By F. Labhardt, MD, Lecturer in Psychiatry. Price, DM 28. Pp 103, with 21 tables. Springer-Verlag, Heidelberger Platz 3 (West Berlin) Berlin-Wilmersdorf 1, Germany, 1963.
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The author is deputy director of the Psychiatric University of Basel (Switzerland), whose former chairman, Prof J. E. Staehelin used the conception of "emotional psychosis" for the first time in 1946. He intended to separate certain schizophrenic-like reactions in emotional stress from schizophrenic psychoses considered "principally incurable" by most European Psychiatrists. Staehelin as well as Labhardt, his pupil, still are opposed to the "American tendency" to efface the difference between neurosis and psychosis and to treat organic psychoses psychoanalytically.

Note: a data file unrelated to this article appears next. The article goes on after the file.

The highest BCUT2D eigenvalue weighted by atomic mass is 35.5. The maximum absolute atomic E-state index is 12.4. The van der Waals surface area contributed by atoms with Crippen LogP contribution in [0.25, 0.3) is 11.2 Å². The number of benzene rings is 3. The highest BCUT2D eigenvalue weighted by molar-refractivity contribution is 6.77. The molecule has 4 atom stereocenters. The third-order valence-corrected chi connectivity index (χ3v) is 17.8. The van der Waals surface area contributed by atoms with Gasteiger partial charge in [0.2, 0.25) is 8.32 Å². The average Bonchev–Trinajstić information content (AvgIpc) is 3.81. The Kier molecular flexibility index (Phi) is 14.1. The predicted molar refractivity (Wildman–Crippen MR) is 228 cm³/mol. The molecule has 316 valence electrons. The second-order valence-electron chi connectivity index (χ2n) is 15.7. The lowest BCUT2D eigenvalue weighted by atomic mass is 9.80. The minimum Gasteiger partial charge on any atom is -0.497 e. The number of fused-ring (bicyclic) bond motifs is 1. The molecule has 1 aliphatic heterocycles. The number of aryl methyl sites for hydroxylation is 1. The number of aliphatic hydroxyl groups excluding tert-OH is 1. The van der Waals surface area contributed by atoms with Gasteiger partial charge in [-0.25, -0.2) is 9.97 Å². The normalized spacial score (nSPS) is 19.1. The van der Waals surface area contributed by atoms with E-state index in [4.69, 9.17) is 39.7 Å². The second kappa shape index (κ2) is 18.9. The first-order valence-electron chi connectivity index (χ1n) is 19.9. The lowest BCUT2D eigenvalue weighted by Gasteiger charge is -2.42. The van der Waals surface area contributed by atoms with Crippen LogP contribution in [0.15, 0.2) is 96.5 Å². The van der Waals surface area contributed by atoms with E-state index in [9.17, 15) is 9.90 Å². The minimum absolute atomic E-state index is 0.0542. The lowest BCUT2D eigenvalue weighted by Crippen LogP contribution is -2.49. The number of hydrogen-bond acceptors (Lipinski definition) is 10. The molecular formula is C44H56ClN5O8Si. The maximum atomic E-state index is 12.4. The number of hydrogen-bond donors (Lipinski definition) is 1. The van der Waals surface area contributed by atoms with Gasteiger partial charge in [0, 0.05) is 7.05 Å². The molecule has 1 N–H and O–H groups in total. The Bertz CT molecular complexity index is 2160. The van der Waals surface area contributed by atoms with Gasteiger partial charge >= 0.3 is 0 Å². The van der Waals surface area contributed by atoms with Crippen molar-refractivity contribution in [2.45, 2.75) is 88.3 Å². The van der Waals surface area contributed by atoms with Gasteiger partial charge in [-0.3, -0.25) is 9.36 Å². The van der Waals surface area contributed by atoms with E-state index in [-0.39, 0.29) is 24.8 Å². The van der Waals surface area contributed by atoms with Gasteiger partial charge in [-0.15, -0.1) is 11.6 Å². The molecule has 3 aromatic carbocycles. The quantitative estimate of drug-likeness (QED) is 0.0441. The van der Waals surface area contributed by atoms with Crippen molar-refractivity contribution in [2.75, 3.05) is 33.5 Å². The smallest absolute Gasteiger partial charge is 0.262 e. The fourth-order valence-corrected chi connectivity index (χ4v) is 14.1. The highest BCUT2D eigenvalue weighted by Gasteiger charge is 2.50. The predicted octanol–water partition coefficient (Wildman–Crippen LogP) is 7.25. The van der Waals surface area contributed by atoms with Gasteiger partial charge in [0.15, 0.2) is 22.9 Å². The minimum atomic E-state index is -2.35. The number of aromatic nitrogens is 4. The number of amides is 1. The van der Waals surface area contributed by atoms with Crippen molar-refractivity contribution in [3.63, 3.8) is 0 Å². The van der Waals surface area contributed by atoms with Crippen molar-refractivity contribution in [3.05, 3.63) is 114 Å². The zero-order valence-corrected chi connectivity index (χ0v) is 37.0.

On the other hand, the author agrees with M. Bleuler (Changes In the Theory of Schizophrenia, 1951) that there is not one single unit, but rather a whole group of schizophrenic disease, that the study of the schizophrenic personality as well as individual life experiences prior to psychosis is important, and that psychological penetrance should replace purely descriptive procedures. Depth psychology and phenomenology (Daseins analysis), structural analysis, as
Hirsch W. Die Schizophrenieaehnlichen Emotionspsychosen, ein Beitrag zur Abgrenzung Schizophrenieartiger Zustandsbilder (Emotional Psychoses Resembling Schizophrenia: A Contribution to the Diagnosis of Schizophrenia-Like Disorders). Arch Gen Psychiatry. 1964;10(4):434–435. doi:10.1001/archpsyc.1964.01720220112018
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